Benefits of Bone Broth for Inflammation and Gut Health

Benefits of Bone Broth for Inflammation and Gut Health
Have you ever heard of Bone Broth? Some of us in the nutrition world like to refer to this as ‘Liquid Gold’ because it provides some of the most nourishing properties that you could put into your body that aids in inflammation, gut healing, food sensitivities and more. Recently bone broth has become more commonly talked about, and some have wondered if this is just another fad but because of how healing it is for our gut and over all health, we are going to go into detail about why this is something everyone should be adding into their daily meal plan.

What is Bone Broth?

Bone broth is made from animal bones and connective tissue, typically from cattle, chicken, or fish. These bones have been boiled into a broth and slow simmered from 12 to more than 24 hours with herbs, vegetables, and spices. Bone Broth has been around since the beginning of time and was a way to utilize every part of an animal, such as hooves, bones, and knuckles, without wasting any precious nutrients.

What is all the hype about?

What people don’t realize about seeping bones to make broth is that with the roasting and simmering process, we are extracting every nutrient out of those bones and into the broth. Its extremely rich in vitamins and minerals, provides a high amount of collagen, anti-inflammatory amino acids and other healing compounds that are only found in bones and other connective tissues. Since our diets are lacking all of these things, this ‘Liquid Gold’ is highly sought after in order to help people with a variety of health issues. This combination of things is crucial for people who struggle with autoimmune problems or inflammatory diseases, but also helps with skin, hair and cellulite . It has been known that bone broth can help heal our intestinal lining from leaky gut and inflammation, while the glycerine in the broth has detoxifying properties and improves brain function.

So whats the difference between broth and stock?

There is actually a huge difference… as stock is simmered for a shorter period of time, which reduces the amount of gelatin being released from the bones. Stock is still good for you (especially when used with cooking), but in order to really gain all the health benefits from the bones, the cooking time needs to be long enough to draw out all nutrients.

Making homemade broth versus buying in the store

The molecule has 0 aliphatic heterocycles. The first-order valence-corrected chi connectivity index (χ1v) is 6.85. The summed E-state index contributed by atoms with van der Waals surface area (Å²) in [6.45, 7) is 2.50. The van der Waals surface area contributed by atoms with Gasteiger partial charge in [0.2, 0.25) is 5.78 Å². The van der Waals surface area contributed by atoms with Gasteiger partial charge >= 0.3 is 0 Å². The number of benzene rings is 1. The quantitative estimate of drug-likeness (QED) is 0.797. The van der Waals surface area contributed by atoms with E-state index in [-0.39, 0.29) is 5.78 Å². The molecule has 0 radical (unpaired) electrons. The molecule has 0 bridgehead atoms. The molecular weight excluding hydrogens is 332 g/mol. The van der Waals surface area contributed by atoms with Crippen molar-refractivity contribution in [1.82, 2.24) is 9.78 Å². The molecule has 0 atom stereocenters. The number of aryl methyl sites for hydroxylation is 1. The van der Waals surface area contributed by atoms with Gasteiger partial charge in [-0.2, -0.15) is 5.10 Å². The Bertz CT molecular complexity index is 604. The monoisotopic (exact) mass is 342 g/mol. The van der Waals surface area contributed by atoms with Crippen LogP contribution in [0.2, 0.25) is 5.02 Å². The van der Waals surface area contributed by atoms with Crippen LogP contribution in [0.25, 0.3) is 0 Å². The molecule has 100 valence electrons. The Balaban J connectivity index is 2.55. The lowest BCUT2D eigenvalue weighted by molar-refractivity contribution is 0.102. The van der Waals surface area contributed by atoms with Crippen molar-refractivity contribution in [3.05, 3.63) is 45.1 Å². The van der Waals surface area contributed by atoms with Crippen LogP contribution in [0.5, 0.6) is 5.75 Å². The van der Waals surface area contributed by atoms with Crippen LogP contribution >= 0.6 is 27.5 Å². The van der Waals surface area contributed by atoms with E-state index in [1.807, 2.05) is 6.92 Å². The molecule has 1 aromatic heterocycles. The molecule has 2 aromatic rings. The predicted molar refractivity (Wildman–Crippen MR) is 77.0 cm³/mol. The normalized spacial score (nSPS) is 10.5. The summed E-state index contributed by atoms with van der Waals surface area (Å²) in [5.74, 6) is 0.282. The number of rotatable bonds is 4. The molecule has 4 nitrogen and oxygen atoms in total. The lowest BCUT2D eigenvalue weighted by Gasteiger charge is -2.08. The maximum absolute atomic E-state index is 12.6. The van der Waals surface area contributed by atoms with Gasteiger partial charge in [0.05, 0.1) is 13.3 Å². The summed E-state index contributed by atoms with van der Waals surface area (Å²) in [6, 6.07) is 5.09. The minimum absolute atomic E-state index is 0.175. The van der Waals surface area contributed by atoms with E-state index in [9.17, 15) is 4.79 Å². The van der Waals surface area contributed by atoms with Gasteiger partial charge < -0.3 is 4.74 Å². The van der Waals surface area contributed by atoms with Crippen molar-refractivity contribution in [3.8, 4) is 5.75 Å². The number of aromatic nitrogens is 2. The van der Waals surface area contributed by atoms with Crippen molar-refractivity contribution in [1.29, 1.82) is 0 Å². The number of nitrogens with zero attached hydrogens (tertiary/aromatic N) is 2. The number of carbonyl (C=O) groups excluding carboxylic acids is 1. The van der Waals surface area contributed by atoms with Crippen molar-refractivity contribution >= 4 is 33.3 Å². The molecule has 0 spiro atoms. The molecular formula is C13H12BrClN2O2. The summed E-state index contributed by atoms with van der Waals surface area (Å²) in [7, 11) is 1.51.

We all live busy lives and often will look for the fastest and more convenient source of products. While buying bone broth in the store can be a good alternative for a quick replacement or last minute addition, taking the time to make your own is going to give you the best benefits, and will be most cost effective. Not only is buying bone broth really expensive (if you want a higher quality product) but it also isn’t as nutritionally valued. Store bought bone broth can have many hidden additives/ingredients which is higher cost per ounce. Making your own is a great way to eliminate food waste, and can be made more convenient if you put your ingredients in a slow cooker and let simmer for a day. If you do end up purchasing bone broth from a store, just make sure you look at the ingredients list for any unwanted additives.

Try out this recipe and let. us know what you think:


-1 onion, quartered

-3 celery stalks with leaves, chopped

-2 carrots, chopped

-Garlic cloves

-Bones (beef, chicken, fish)

-2 Bay leaves

-2 tablespoons Apple Cider Vinegar

-Salt & Pepper to taste


-Preheat oven to 375 degrees F (190 degrees C). Line a baking sheet with aluminum foil; spread beef bones out on prepared baking sheet. (You can also use leftover bones from roasted chicken/rotisserie as well)

-Roast bones in the preheated oven until browned, 25 to 30 minutes.

-Place carrots, celery, onion, garlic, and bay leaves in a slow cooker. Place roasted bones over vegetables; pour in enough cold water to cover bones. Add apple cider vinegar, salt and pepper.

-Cook on Low for 12-24 hours.

-Pour broth through a fine-mesh strainer into a bowl and discard any strained solids.

-Put into container and store in fridge/freezer. Last for 3 days in the fridge

Try adding this broth into your daily meal plan. This is great to sip on in the morning for something warm, or wonderful for a mineral boost after working out. If you are suffering from the things we discussed above, this is a great addition to your diet that could help drastically change your gut health and inflammation!